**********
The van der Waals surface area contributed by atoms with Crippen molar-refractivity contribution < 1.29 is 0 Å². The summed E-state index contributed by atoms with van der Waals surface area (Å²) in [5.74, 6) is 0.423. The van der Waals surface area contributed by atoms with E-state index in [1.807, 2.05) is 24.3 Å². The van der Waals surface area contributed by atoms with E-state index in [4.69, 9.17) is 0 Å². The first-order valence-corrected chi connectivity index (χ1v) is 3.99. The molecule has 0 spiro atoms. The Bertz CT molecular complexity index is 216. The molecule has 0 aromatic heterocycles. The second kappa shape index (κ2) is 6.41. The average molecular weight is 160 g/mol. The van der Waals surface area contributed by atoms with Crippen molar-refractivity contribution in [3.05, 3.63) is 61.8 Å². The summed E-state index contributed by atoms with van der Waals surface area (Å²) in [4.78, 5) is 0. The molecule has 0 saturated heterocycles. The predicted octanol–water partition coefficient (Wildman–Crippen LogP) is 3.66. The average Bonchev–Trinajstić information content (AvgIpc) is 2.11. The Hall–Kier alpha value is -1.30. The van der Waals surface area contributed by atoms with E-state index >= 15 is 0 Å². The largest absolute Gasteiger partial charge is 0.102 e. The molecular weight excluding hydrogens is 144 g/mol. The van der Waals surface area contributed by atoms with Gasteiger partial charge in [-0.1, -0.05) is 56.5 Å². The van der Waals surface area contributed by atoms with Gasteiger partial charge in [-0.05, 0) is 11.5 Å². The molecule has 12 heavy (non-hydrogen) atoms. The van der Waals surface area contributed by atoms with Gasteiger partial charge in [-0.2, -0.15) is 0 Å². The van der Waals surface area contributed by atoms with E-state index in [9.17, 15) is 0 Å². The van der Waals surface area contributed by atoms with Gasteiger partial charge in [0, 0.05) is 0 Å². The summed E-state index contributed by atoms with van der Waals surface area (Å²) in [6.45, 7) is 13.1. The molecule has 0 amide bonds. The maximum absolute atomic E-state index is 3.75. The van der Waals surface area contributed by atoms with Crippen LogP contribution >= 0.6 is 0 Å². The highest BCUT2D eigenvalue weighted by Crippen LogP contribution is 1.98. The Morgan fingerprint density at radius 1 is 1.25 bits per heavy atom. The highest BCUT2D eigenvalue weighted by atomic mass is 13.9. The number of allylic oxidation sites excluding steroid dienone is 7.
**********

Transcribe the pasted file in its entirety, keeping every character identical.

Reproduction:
The van der Waals surface area contributed by atoms with Crippen molar-refractivity contribution < 1.29 is 0 Å². The summed E-state index contributed by atoms with van der Waals surface area (Å²) in [5.74, 6) is 0.423. The van der Waals surface area contributed by atoms with E-state index in [1.807, 2.05) is 24.3 Å². The van der Waals surface area contributed by atoms with E-state index in [4.69, 9.17) is 0 Å². The first-order valence-corrected chi connectivity index (χ1v) is 3.99. The molecule has 0 spiro atoms. The Bertz CT molecular complexity index is 216. The molecule has 0 aromatic heterocycles. The second kappa shape index (κ2) is 6.41. The average molecular weight is 160 g/mol. The van der Waals surface area contributed by atoms with Crippen molar-refractivity contribution in [3.05, 3.63) is 61.8 Å². The summed E-state index contributed by atoms with van der Waals surface area (Å²) in [4.78, 5) is 0. The molecule has 0 saturated heterocycles. The predicted octanol–water partition coefficient (Wildman–Crippen LogP) is 3.66. The average Bonchev–Trinajstić information content (AvgIpc) is 2.11. The Hall–Kier alpha value is -1.30. The van der Waals surface area contributed by atoms with E-state index >= 15 is 0 Å². The largest absolute Gasteiger partial charge is 0.102 e. The molecular weight excluding hydrogens is 144 g/mol. The van der Waals surface area contributed by atoms with Gasteiger partial charge in [-0.1, -0.05) is 56.5 Å². The van der Waals surface area contributed by atoms with Gasteiger partial charge in [-0.05, 0) is 11.5 Å². The molecule has 12 heavy (non-hydrogen) atoms. The van der Waals surface area contributed by atoms with Gasteiger partial charge in [-0.2, -0.15) is 0 Å². The van der Waals surface area contributed by atoms with E-state index in [9.17, 15) is 0 Å². The van der Waals surface area contributed by atoms with Gasteiger partial charge in [0, 0.05) is 0 Å². The summed E-state index contributed by atoms with van der Waals surface area (Å²) in [6.45, 7) is 13.1. The molecule has 0 amide bonds. The maximum absolute atomic E-state index is 3.75. The van der Waals surface area contributed by atoms with Crippen LogP contribution >= 0.6 is 0 Å². The highest BCUT2D eigenvalue weighted by Crippen LogP contribution is 1.98. The Morgan fingerprint density at radius 1 is 1.25 bits per heavy atom. The highest BCUT2D eigenvalue weighted by atomic mass is 13.9. The number of allylic oxidation sites excluding steroid dienone is 7.